A couple of years ago I started making what we call "stuffing muffins", I make the stuffing and then mound it in muffin tins and bake. This way everyone gets some crispy! Plus you can make them ahead of time & reheat, all in a convenient single serving size. Want more? Take another!
bookjunky November 24, 2015
Worst Thanksgiving was the year the ants found the pumpkin pies on top of the refrigerator. Oh the humanity!
Kristen M. November 24, 2015
Oh what a world!
Christine H. November 24, 2015
I didn't cook my sweet potatoes long enough, now my sweet potato casserole is lumpy!
Kristen M. November 24, 2015
Can you cook the casserole a bit longer, maybe at a lower temperature? They'll soften eventually! Otherwise, maybe it can come back out of the casserole dish and go through a sieve to weed out the lumps. Let us know if you need more backup plans!
Winifred R. November 24, 2015
Mainly - take a deep breath, feel free to giggle or belly laugh as is your style, and, like Julia Child, pretend you meant what you served. Nobody else was serving this meal anyway! Good luck everybody! And thanks for the reminders in these tips.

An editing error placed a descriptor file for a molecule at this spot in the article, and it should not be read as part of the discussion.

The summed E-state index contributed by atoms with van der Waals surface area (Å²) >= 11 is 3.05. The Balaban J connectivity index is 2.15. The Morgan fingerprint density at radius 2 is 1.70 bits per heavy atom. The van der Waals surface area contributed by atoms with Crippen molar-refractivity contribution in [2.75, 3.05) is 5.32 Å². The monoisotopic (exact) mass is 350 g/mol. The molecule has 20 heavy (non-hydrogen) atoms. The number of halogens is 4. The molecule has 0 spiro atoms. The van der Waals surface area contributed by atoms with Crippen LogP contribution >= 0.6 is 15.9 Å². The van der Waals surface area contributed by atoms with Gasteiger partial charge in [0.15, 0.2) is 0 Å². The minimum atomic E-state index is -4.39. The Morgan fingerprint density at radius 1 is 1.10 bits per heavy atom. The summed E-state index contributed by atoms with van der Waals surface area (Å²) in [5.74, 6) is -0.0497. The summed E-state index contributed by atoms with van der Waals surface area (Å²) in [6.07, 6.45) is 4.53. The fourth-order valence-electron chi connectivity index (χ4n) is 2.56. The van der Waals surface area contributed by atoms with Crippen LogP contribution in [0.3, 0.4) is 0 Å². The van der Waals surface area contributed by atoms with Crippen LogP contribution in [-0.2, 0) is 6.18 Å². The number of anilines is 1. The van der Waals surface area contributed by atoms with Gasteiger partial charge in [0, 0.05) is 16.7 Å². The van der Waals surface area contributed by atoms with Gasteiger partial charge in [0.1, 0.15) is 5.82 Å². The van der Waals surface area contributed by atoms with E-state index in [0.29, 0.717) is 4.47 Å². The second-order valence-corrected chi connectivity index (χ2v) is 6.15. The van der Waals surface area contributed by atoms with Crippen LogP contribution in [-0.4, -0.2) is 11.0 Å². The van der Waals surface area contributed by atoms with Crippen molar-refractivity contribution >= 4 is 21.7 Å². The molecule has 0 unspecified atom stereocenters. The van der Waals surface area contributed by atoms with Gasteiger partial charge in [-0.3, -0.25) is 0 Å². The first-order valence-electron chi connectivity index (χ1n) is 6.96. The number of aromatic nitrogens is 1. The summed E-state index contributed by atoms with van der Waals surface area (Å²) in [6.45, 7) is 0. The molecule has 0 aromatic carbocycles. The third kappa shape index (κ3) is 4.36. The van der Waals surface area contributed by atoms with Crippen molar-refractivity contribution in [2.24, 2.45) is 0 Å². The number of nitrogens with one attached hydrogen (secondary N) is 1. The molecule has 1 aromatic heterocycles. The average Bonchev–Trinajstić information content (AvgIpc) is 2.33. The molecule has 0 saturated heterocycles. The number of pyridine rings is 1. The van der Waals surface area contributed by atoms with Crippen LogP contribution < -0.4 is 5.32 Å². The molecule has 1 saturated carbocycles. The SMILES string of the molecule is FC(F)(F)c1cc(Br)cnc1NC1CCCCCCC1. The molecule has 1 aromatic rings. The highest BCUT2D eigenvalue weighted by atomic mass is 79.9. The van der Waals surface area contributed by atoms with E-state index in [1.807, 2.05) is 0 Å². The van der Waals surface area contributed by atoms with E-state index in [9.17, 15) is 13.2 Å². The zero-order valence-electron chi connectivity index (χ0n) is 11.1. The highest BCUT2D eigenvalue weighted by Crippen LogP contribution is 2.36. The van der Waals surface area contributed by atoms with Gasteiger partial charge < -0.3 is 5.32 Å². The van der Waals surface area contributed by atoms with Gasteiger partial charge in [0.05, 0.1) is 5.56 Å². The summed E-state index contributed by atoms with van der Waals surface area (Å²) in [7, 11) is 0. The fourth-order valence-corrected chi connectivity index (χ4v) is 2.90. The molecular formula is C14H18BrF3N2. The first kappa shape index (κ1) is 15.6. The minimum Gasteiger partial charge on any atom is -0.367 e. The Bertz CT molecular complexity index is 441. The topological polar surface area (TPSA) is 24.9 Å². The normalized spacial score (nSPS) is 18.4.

AntoniaJames November 24, 2015
A couple more tips:

Put the serving utensils in the serving dishes at the same time you put in the sticky-notes. (Any late add-ins, e.g., toasted nuts to be tossed in at the last minute, etc., also go in the serving dish, if non-perishable.)

Remove the wishbone before roasting any bird. It makes carving so much easier.

I have several dozen more, but I'll stop there . . . .

Happy Thanksgiving, everyone. ;o)
Leslie S. November 24, 2015
this is unbelievable
Tereza November 24, 2015
What if i dropped the turkey?
Lindsay-Jean H. November 24, 2015
Pick it up, we won't tell! (Not with your hands! With a tea towel, oven mitts, carving forks, etc.) This is what the 5-second rule was invented for.
Tereza November 24, 2015
Awesome... So much desire to get things good that the only thing that worries me is to trip ans drop the turkey! ????
Lindsay-Jean H. November 24, 2015
If that's the only thing that goes wrong, I think you're in good shape!
Radish November 24, 2015
Thanks a lot and happy Thanksgiving to you. This is going into my Pinterest Holiday section.
softenbrownsugar November 24, 2015
Don't delete this ever, ok? I pinned it so I can use it for years to come.
So much fun to read!
Annie C. November 24, 2015
Best article ever! Thank you for the giggles and the good advice!